FIG. 2-B illustrates a manufacturing process suitable for making a heterogeneous part comprising directly connected sections of distinct materials. An assembly 346 comprising a mold 350 of mold material, and distinct unconnected sections 351 a-b of temporary support material is made as described above (step 1).
Section 351 b is completely embedded in mold 350, and is not directly accessible from the outside of mold 350. Section 351 a is removed from mold 350 a which still contains section 351 b (step 2). A first casting material 353 a is cast into the cavity left following the removal of section 351 a, and allowed to harden (step 3). An access aperture 366 is then opened (e.g. drilled) through mold 350 to gain access to section 351 b (step 4). Aperture 366 passes through mold 350 and material 353 a. Section 351 b is removed from mold 350 b (step 5). A second casting material 353 b is cast into the cavity left by the removal of section 351 b, and allowed to harden (step 6). A final part 364 is produced following the removal of mold 350 and associated processing (step 7). Part 364 comprises distinct sections 365 a-b which are directly connected at an attachment point 366.
Particular care is preferably taken in processing heterogeneous parts. Compromise sintering schedules may be required for multi-material metal and/or ceramic parts.
A method of the present invention allows complicated parts to be made via gelcasting without the need for direct or indirect metal tooling. Parts made according to the present invention can be made with shorter leadtimes than required for injection molding of ceramic parts. A method of the present invention is therefore particularly useful for the prototyping of ceramic parts, even for parts which could be made through injection molding. Through the use of castable polymeric resins, the method of the present invention produces functional polymeric parts with smooth surfaces. Furthermore, a method of the present invention allows the production of molds with internal cavities and fine details without requiring manual removal of support structures or manual assembly of separate sections into complete molds.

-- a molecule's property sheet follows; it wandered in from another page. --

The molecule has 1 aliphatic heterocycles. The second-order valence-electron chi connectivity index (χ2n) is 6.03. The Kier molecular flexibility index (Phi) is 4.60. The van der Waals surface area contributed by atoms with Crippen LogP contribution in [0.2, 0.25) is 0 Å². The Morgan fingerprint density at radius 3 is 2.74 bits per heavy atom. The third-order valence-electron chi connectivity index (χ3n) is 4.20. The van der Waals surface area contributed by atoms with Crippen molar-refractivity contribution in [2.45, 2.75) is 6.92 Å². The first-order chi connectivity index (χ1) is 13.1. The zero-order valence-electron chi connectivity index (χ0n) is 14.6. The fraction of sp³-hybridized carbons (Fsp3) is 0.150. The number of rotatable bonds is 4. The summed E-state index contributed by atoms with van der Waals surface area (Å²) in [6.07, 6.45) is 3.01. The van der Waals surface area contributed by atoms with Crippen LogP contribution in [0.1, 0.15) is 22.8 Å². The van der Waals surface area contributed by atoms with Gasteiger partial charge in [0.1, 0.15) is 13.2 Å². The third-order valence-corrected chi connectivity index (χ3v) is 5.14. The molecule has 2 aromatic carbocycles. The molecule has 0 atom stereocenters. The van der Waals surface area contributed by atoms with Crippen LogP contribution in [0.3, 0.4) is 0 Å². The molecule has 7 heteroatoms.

The present invention allows making fugitive gelcasting molds directly, rather than by replication from other molds. The present invention produces wax fugitive molds with smoother surfaces than are possible through other rapid prototyping methods. Ceramic green parts made using the present invention are monolithic, eliminating the possibility of defects at interlayer boundaries present in green parts made via other rapid prototyping techniques.
Particularly useful applications of the present invention include the production of small-batch quantities of high-value parts such as complicated ceramic objects containing internal passages. Such parts are commonly employed in the aerospace industry—examples include turbine blades with small internal cooling channels. The present invention is suitable for the manufacture of prototype ceramic parts of high-temperature structural ceramic materials such as alumina and silicon nitride. A particular example is the prototyping or limited production of ceramic turbine blades. The invention is also suited for making complex parts through the use of metal gelcasting slurries, and castable polymers. The method allows the prototyping of complex parts which would be difficult or impossible to remove from non-fugitive molds.